Life course social roles and women’s health in mid-life: causation or selection?
- 1Department of Epidemiology and Public Health, University College London, UK
- 2International Centre for Health and Society; Department of Epidemiology and Public Health, University College London
- 3MRC National Survey of Health and Development, London, UK
- Correspondence to: Dr A McMunn Department of Epidemiology and Public Health, University College London, 1–19 Torrington Place, London WC1E 6BT, UK;
- Accepted 7 December 2005
Study objective: To investigate whether relations between social roles and health are explained by health selection into employment and parenthood by examining the influence of early health on relations between long term social role histories and health in mid-life.
Design: Prospective, population based, birth cohort study.
Participants and setting: Women from a national British cohort born in 1946, including 1171 women with a valid measure of self reported health at age 54 and valid work and family role measures at ages 26, 36, 43, and 53, as well as 1433 women with a valid body mass index (BMI) measure at age 53 and valid work and family role measures at ages 26, 36, 43, and 53.
Outcome measures: Self reported health at age 54 and obesity at age 53, taken from objective height and weight measures conducted by a survey nurse during face to face interviews in respondents’ homes.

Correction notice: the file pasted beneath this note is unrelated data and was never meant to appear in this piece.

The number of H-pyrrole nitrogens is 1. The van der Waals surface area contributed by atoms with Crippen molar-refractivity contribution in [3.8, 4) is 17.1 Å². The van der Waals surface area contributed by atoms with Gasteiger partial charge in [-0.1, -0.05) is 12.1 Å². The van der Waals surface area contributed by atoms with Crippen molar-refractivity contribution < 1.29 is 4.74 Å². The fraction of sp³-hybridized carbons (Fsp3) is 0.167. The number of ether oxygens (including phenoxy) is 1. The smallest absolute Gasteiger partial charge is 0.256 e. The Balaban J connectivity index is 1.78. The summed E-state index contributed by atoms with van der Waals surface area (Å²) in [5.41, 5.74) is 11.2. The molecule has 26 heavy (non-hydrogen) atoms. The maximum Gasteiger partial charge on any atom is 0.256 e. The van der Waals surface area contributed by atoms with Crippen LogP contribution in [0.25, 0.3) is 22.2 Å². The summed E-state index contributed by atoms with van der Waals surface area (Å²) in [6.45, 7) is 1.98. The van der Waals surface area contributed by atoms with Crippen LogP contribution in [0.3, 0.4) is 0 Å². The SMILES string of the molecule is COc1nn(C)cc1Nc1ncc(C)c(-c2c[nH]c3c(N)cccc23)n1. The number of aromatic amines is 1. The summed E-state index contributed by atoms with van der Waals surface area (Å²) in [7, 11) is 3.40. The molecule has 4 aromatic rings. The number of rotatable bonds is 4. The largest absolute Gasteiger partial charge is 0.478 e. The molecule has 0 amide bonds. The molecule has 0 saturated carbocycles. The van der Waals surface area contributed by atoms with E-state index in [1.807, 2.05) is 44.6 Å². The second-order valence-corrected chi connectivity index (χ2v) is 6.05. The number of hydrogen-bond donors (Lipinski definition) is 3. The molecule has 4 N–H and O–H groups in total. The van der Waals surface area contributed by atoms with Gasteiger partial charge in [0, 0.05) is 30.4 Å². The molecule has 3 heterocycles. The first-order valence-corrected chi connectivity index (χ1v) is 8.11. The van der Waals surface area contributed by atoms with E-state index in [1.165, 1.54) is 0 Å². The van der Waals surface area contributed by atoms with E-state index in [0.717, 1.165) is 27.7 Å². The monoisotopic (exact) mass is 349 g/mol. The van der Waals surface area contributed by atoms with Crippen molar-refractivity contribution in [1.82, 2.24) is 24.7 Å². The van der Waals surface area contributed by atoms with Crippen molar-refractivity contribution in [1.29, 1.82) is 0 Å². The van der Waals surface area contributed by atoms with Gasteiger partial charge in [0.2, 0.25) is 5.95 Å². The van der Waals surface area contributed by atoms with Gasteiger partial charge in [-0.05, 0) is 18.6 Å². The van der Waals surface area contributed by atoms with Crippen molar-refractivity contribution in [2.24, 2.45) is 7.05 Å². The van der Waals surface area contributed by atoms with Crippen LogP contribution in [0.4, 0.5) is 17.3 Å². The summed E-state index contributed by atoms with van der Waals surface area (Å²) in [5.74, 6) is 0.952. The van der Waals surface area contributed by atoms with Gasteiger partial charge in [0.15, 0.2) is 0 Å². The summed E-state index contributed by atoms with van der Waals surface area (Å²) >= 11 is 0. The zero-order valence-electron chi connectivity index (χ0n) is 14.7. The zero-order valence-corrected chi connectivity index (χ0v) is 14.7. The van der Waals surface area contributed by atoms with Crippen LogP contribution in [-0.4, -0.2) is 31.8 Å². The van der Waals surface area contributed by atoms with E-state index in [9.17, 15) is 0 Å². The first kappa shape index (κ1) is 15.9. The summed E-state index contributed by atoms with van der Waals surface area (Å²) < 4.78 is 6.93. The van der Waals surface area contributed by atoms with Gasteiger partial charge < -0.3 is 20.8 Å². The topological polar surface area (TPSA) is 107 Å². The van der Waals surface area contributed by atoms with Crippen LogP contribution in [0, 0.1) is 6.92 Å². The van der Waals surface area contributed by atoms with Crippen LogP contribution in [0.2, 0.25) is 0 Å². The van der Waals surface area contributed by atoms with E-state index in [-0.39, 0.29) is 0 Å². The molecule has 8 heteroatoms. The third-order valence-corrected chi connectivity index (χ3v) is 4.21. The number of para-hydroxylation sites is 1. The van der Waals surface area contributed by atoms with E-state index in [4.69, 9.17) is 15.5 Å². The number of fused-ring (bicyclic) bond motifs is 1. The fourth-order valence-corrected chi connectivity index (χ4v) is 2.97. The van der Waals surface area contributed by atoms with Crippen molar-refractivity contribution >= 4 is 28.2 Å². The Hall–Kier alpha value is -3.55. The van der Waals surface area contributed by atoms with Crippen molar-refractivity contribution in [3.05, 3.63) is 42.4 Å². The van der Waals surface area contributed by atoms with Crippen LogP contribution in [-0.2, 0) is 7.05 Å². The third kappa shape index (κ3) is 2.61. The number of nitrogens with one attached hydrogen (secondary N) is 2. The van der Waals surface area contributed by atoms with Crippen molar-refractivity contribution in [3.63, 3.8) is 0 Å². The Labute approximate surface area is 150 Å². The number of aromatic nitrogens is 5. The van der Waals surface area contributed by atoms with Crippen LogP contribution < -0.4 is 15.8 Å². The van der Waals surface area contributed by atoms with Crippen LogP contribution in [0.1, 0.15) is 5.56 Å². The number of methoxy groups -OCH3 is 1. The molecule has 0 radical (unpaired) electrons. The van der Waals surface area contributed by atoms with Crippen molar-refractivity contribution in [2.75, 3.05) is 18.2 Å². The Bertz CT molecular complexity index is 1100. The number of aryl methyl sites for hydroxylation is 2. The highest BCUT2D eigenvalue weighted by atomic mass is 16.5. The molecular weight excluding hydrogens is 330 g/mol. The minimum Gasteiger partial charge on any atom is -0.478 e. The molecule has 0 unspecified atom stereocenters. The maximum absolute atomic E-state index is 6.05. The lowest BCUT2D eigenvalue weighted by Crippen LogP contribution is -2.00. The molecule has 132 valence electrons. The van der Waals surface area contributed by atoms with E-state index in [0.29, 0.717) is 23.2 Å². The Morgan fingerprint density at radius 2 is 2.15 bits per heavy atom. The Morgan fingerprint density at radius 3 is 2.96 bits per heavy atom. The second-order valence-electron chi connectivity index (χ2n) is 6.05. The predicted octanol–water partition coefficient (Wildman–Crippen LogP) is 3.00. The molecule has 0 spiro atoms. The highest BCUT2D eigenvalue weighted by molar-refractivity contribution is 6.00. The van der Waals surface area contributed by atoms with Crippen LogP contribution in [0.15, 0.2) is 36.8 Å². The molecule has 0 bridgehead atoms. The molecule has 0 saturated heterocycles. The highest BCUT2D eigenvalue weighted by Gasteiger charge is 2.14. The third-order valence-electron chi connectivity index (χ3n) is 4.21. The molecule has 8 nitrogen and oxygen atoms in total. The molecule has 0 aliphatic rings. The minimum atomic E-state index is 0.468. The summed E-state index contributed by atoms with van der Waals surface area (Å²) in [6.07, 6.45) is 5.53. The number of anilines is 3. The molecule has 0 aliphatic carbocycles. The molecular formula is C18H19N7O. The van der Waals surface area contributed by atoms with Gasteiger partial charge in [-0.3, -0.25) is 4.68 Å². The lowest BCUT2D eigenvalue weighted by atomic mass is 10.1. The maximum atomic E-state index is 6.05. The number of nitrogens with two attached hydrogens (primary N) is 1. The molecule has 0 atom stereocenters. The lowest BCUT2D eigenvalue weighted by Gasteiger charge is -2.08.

Main results: Women who occupied multiple roles over the long term reported relatively good health at age 54 and this was not explained by early health. Women with weak long term ties to the labour market were more likely to be obese at age 53. Examination of body mass index (BMI) from age 15 showed that long term homemakers were larger than other women from age 26, but their mean BMI increased significantly more with age than that of other women.
Conclusions: Relations between social roles and health were generally not explained by health selection into employment and parenthood, although some health selection may occur for obesity.
Funding: The national survey of health and development is funded by the Medical Research Council, United Kingdom (MRCUK). Professor Bartley’s work is supported by ESRC Research Priority Network no L32653061 Human Capability and Resilience and ESRC Project Grant no RES 000 23 0588 Late Life Work and Retirement.
Competing interests: none.